Life in the USA - An Immigrant's Guide to Understanding Americans

Life in the USA:

An Immigrant's Guide to Understanding Americans

by Planaria J. Price and Euphronia Awakuni 

Here’s a taste of what you'll be reading:

A Thai student is appalled because his co-worker lets her  elderly mother live alone. A Mexican immigrant is insulted when an American friend insists on "going Dutch". A Japanese tourist discovers that bath houses are very different in the US.  An Iranian student thinks all Americans are phony because they say “Hi, how are you?” and walk away before hearing how the person really is.

Immigrants and international students living in the USA, as well as tourists, often misunderstand and are confused by cultural differences. Those differences can be as subtle as how to pay on the bus, how to stand in a line, to major misunderstandings such as seeing a hand gesture and thinking it means something else or bringing their entire family uninvited to a dinner party. Because of these differences, both foreigners and Americans often incorrectly conclude that the other is rude and insensitive.  

This fascinating book, based on real student letters, sheds some light on typical American culture for foreigners, and is also interesting for Americans to see their culture through others’ eyes. This indispensable guide is perfect for new arrivals to the USA or anyone with questions about the major, troubling differences between American culture and other cultures.


This review is from

Hand this out at the border!, January 13, 2010
by James Cook (San Marino, Californa

I have lived abroad. I have sponsored green card immigrants to the U.S. In my opinion this book, or its twin, should have been published decades ago. For the person who grew up in Bulgaria or Brazil or China or Ethiopia,etc., this book is invaluable. Life in America is not like the American life seen in the movies or on TV. If you did not grow up in America, it is almost certain that daily life in America is unlike daily life where you grew up. (Just how different American daily life is from the place you grew up depends, of course, on where you lived before coming to America. If you grew up in Toronto, Canada, the U.S. may not be that different from what you are accustomed to - but if you grew up in China or Eritrea or Japan or Argentina or Russia or Taiwan, etc., the U.S. is very different.) It's different as to social customs, dating, family relationships, body language, special occasions like marriages and funerals, interacting with police and landlords and people at work. Daily life is different in America as to schools, health matters, attending parties, standing near other people, using the buses and countless other aspects of daily life.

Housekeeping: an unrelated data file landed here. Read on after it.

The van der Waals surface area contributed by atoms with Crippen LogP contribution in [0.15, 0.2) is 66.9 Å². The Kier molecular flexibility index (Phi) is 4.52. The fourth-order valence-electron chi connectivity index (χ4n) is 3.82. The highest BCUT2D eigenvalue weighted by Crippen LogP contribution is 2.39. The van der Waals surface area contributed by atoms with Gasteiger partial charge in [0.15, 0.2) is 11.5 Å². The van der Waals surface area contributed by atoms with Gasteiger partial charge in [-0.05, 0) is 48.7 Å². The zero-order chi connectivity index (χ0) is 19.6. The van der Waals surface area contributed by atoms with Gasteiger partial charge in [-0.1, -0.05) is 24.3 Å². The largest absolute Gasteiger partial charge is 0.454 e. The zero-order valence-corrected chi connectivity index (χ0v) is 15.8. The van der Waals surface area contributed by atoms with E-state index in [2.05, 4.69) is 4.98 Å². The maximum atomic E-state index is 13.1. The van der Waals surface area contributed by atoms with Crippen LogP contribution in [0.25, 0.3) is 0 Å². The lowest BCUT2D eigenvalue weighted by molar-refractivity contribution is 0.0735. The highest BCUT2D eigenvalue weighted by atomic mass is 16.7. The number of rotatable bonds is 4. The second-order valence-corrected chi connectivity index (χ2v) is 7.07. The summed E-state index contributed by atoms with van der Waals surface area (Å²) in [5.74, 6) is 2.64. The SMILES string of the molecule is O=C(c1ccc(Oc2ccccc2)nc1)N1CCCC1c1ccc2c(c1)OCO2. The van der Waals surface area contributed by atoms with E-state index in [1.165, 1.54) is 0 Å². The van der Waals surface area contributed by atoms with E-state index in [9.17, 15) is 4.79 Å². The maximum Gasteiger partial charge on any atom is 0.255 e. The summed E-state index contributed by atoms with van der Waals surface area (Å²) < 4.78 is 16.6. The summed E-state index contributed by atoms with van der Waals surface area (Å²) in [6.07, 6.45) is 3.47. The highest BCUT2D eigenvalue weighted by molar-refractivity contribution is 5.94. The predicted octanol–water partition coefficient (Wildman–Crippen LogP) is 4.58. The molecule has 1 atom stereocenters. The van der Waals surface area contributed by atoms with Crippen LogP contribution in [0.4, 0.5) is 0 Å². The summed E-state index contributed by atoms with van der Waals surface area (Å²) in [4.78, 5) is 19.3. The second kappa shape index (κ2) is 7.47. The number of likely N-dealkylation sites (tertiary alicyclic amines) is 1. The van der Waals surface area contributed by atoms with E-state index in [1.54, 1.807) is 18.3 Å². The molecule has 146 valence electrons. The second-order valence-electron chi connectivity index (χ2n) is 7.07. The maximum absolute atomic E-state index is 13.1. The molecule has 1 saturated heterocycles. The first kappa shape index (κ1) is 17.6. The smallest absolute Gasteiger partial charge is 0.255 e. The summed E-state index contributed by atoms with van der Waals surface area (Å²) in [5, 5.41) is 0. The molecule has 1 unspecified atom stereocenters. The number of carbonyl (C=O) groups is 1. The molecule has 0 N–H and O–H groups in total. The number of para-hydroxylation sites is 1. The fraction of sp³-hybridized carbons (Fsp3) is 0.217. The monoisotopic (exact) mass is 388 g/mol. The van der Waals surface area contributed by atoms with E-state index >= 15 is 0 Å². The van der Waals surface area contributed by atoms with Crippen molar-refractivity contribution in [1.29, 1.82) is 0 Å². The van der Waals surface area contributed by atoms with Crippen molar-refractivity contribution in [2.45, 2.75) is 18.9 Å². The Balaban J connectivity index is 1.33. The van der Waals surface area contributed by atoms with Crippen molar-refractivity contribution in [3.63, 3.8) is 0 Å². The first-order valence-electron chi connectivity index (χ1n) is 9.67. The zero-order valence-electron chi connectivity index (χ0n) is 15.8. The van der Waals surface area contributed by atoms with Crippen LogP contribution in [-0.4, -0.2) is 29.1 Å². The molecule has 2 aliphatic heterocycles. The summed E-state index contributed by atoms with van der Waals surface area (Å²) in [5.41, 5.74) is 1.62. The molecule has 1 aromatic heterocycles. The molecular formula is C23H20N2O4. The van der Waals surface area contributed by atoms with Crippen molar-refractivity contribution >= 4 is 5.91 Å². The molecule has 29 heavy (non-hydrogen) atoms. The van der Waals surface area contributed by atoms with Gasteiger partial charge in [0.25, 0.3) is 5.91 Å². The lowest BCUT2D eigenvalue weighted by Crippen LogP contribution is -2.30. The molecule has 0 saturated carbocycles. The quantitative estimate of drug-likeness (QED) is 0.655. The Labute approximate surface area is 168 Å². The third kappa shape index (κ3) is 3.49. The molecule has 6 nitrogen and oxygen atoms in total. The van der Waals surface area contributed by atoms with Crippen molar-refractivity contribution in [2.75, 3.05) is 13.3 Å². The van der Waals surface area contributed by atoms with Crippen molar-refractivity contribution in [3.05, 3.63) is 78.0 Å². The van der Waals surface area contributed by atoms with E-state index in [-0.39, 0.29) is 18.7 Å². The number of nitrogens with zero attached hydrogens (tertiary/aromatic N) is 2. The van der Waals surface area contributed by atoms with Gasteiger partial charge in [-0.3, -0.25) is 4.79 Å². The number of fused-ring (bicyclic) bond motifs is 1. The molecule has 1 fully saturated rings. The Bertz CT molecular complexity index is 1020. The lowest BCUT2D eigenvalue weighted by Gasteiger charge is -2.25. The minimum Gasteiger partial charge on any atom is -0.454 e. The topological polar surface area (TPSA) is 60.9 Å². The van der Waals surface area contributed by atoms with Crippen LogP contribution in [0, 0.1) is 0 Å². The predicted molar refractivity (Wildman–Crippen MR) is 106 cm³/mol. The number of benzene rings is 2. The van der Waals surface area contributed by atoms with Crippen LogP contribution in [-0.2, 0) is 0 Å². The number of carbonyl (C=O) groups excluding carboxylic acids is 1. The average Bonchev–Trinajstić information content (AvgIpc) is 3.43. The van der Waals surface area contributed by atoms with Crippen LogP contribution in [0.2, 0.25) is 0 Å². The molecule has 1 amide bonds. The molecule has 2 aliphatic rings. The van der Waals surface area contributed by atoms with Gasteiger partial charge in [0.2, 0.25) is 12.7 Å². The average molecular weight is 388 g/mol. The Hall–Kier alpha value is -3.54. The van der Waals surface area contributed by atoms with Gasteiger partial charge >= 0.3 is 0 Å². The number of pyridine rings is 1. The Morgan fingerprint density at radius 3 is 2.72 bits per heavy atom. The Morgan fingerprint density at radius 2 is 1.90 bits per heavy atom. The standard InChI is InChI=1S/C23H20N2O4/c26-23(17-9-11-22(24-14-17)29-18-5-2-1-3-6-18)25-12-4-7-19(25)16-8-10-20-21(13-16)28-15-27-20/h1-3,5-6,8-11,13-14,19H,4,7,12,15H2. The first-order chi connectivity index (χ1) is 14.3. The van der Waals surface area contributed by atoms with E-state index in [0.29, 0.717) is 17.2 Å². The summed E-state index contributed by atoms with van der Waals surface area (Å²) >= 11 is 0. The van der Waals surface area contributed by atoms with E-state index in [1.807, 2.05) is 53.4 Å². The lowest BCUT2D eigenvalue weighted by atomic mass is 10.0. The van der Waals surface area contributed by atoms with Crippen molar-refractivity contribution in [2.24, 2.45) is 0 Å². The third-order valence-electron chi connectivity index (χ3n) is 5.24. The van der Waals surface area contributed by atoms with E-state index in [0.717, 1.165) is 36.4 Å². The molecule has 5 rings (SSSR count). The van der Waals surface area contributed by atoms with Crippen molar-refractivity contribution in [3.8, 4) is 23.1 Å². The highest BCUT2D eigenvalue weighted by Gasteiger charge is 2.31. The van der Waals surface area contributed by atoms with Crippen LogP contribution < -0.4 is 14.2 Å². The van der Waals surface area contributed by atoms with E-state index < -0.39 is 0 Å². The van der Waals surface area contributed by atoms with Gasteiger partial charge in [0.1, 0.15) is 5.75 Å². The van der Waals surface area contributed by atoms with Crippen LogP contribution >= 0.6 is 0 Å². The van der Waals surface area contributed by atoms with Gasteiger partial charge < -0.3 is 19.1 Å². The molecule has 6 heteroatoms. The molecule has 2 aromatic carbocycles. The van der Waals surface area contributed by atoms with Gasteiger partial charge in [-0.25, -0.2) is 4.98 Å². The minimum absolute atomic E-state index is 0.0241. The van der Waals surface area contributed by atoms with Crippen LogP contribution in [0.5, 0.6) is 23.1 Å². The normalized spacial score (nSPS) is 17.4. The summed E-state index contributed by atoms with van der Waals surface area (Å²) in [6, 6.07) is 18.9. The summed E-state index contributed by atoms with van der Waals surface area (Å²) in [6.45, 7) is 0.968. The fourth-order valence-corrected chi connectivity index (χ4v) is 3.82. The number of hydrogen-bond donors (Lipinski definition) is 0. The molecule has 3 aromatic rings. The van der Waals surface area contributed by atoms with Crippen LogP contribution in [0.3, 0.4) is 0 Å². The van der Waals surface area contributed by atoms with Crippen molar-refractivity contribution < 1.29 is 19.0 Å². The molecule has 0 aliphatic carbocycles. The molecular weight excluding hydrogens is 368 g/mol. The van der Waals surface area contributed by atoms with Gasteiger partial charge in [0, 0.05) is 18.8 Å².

Every university that issues a visa to a foreign student should provide a copy of this book to that student. Every U.S. embassy or consulate assisting a foreigner in moving temporarily or permanently to the U.S. should do the same. For Americans welcoming family or friends to our shores, this is the ideal gift. It is sure to be passed around, read and re-read until the binding falls off!

For the newcomer lucky enough to have a copy of this book, here's a bit of friendly advice: Make a mental note of a few parts of this book that are of special interest to you. When you meet Americans and have a chance to talk with them, ask them about something mentioned in the book. Ask "How should I handle a job interview?" or "What is a good gift for a baby shower?" or "I don't drink alcohol. What should I do or say when I am offered an alcoholic beverage?" Make new friends while learning more about "fitting in" as a fellow resident of America.


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